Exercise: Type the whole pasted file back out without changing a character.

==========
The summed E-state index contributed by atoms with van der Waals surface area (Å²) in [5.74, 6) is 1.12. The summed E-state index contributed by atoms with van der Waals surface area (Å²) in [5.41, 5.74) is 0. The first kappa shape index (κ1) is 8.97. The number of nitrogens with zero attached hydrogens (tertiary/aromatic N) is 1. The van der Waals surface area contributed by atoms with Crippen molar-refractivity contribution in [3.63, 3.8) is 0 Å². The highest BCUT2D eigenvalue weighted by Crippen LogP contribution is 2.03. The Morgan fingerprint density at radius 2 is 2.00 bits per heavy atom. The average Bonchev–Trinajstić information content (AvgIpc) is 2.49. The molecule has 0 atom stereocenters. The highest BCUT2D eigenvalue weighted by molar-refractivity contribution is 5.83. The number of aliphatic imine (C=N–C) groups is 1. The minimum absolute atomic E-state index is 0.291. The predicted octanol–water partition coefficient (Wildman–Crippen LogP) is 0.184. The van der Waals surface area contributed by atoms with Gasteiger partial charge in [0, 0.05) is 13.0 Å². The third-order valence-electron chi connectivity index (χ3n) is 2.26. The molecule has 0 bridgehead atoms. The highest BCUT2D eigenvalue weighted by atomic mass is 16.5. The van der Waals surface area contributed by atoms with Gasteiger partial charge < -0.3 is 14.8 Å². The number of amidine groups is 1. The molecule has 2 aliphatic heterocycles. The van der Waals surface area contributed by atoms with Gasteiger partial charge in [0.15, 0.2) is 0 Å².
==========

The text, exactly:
The summed E-state index contributed by atoms with van der Waals surface area (Å²) in [5.74, 6) is 1.12. The summed E-state index contributed by atoms with van der Waals surface area (Å²) in [5.41, 5.74) is 0. The first kappa shape index (κ1) is 8.97. The number of nitrogens with zero attached hydrogens (tertiary/aromatic N) is 1. The van der Waals surface area contributed by atoms with Crippen molar-refractivity contribution in [3.63, 3.8) is 0 Å². The highest BCUT2D eigenvalue weighted by Crippen LogP contribution is 2.03. The Morgan fingerprint density at radius 2 is 2.00 bits per heavy atom. The average Bonchev–Trinajstić information content (AvgIpc) is 2.49. The molecule has 0 atom stereocenters. The highest BCUT2D eigenvalue weighted by molar-refractivity contribution is 5.83. The number of aliphatic imine (C=N–C) groups is 1. The minimum absolute atomic E-state index is 0.291. The predicted octanol–water partition coefficient (Wildman–Crippen LogP) is 0.184. The van der Waals surface area contributed by atoms with Gasteiger partial charge in [0, 0.05) is 13.0 Å². The third-order valence-electron chi connectivity index (χ3n) is 2.26. The molecule has 0 bridgehead atoms. The highest BCUT2D eigenvalue weighted by atomic mass is 16.5. The van der Waals surface area contributed by atoms with Gasteiger partial charge < -0.3 is 14.8 Å². The number of amidine groups is 1. The molecule has 2 aliphatic heterocycles. The van der Waals surface area contributed by atoms with Gasteiger partial charge in [0.15, 0.2) is 0 Å².